A family member of the victim detected the muriatic acid odor and went to investigate. The family member noticed the individuals and went to the house to call emergency personnel. When the emergency responders arrived, the individuals were found in the well pit in approximately 4 in. of water/muriatic acid solution. Emergency personnel could detect a muriatic acid odor from the road. One of the individuals died at the scene, the other individual was transported to a local hospital, where he later died.

The emergency responder later noted damage had occurred to his clothing and the clothing worn by others. The emergency responders wore protective boots and respirators, but wore everyday clothing. The water/acid mixture damaged the pant legs of the responders entering the well pit.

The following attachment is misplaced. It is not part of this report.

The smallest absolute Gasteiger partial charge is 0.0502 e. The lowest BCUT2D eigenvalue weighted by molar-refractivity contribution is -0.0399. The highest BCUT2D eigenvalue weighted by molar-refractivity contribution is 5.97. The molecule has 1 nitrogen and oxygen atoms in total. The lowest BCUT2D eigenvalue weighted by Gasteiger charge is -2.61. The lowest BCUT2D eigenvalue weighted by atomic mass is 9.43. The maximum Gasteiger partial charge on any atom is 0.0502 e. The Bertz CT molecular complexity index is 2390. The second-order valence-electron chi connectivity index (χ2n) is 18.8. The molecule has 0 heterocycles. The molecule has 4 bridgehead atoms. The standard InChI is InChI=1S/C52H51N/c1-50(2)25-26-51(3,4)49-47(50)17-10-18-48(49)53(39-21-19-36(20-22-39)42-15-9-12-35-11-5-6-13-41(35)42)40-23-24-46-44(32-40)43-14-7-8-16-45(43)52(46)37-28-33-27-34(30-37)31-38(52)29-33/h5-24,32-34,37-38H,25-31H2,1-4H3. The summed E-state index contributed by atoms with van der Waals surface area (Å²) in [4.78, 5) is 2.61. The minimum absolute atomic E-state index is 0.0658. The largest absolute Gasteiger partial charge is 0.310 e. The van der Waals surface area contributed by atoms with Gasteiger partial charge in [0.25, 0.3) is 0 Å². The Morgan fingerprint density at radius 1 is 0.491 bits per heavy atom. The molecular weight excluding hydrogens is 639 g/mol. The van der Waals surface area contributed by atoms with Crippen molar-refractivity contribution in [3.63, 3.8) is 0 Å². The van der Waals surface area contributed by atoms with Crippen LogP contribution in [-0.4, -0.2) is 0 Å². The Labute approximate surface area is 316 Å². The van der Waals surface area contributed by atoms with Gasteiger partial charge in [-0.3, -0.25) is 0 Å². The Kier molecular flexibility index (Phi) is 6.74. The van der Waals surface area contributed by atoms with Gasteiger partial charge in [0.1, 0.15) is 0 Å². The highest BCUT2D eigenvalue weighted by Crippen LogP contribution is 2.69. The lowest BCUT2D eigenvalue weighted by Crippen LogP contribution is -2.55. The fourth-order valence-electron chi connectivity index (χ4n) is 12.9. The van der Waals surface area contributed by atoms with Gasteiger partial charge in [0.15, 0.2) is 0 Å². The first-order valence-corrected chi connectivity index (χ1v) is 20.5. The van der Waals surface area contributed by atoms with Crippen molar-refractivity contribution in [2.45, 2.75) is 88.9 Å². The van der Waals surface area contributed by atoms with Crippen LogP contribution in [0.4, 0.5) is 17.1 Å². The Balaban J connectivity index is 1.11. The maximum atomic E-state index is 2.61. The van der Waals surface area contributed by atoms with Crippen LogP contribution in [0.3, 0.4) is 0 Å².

A water sample from the well involved in this incident could not be obtained to check for sulfates or other contaminants due to the closing of the well prior to the MIFACE visit. Another water sample from a well within 300 ft. of the well associated with the fatalities was obtained to determine general water conditions for the area. The U.S. Department of Interior and the Water Quality Association classify water hardness. Hardness is caused by compounds of calcium and magnesium and a variety of other metals dissolved in the water. The water sample from the new well was tested for hardness and iron. The water had 20-grains/gallon hardness and iron was not present in the water. Based on the results of the water test, the well water from the new well would be considered "very hard". Note: It is unknown if the same water aquifer was being tested.